02 April 2019
Over 200 knives and bladed items were handed in to police during the week-long knife amnesty held in Dorset earlier this month.
The amnesty was part of the ongoing national knife crime reduction initiative Operation Sceptre and ran from 11 – 17 March 2019.
All of the knives and other items surrendered anonymously will be destroyed and cannot now fall into the wrong hands. In all there were 209 items which were either knives or had blades, and a handful of other items including three ornamental swords, one set of nunchakus, an axe, a hammer and a pair of carving forks.
As with previous amnesties, a lot of domestic knives were binned. Outside of amnesty periods, people with unwanted knives can dispose of them in household waste as long as they are packaged securely so as to avoid handling injuries. Otherwise they can be deposited along with other bladed items in the metal recycling skip at local reclamation facilities.
If anyone has any queries over bladed items and how to dispose of them, or is concerned about transporting them, please get in touch with Dorset Police: www.dorset.police.uk/contact-us/visit-us
Superintendent Jared Parkin said: “People have taken the time and trouble to hand in potentially dangerous items which have now been destroyed and are out of circulation. As a preventive measure, coupled with increasingly stringent national legislation on the sale of knives, we feel this is proportionate and helpful in maintaining a much lower level of knife related incidents than in other areas of the country.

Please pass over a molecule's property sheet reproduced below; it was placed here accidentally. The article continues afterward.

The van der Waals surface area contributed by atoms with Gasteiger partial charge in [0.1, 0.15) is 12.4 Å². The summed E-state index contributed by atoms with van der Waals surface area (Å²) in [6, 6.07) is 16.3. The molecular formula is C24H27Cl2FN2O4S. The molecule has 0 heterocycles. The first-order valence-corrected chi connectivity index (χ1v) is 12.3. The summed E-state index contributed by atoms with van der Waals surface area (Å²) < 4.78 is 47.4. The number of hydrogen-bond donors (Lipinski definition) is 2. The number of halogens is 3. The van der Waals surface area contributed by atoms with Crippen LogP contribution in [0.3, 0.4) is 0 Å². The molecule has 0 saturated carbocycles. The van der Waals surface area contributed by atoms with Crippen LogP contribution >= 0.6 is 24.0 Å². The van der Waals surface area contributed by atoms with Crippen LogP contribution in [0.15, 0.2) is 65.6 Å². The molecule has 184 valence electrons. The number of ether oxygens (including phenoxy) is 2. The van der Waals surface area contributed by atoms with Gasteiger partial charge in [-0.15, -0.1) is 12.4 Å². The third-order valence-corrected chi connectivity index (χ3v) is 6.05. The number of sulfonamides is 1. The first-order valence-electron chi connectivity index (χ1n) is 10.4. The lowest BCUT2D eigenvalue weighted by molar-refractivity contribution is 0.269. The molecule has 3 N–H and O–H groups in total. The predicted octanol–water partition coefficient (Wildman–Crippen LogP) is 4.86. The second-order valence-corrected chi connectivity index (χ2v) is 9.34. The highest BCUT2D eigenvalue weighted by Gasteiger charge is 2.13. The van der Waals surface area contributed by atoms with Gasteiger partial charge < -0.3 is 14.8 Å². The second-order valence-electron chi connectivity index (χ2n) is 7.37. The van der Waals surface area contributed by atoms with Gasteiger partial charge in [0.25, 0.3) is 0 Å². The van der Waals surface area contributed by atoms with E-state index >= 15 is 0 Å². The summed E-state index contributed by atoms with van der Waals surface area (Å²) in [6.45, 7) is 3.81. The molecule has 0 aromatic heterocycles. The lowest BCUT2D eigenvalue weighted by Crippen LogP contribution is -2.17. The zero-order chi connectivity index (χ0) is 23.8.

“Having said that we are not complacent and would urge anyone who has concerns that a relative of friend may be carrying a knife with no good reason to contact the police. You can do that anonymously through Crimestoppers on 0300 123 2040 if you prefer.”
There are very few good reasons to carry a knife, and very clear laws on what type of bladed weapons are banned and on who can buy them. You can read current government advice and legislation on selling, buying and carrying knives here: www.gov.uk/buying-carrying-knives
Martyn Underhill, Dorset Police and Crime Commissioner, said: “Knife crime is a scourge, and ruins lives. As well as education, early intervention in schools and of course the prosecution of offenders, knife amnesties are an essential tool in the ongoing campaign to remove knives from our streets, and I am glad so many people have handed in these items.”
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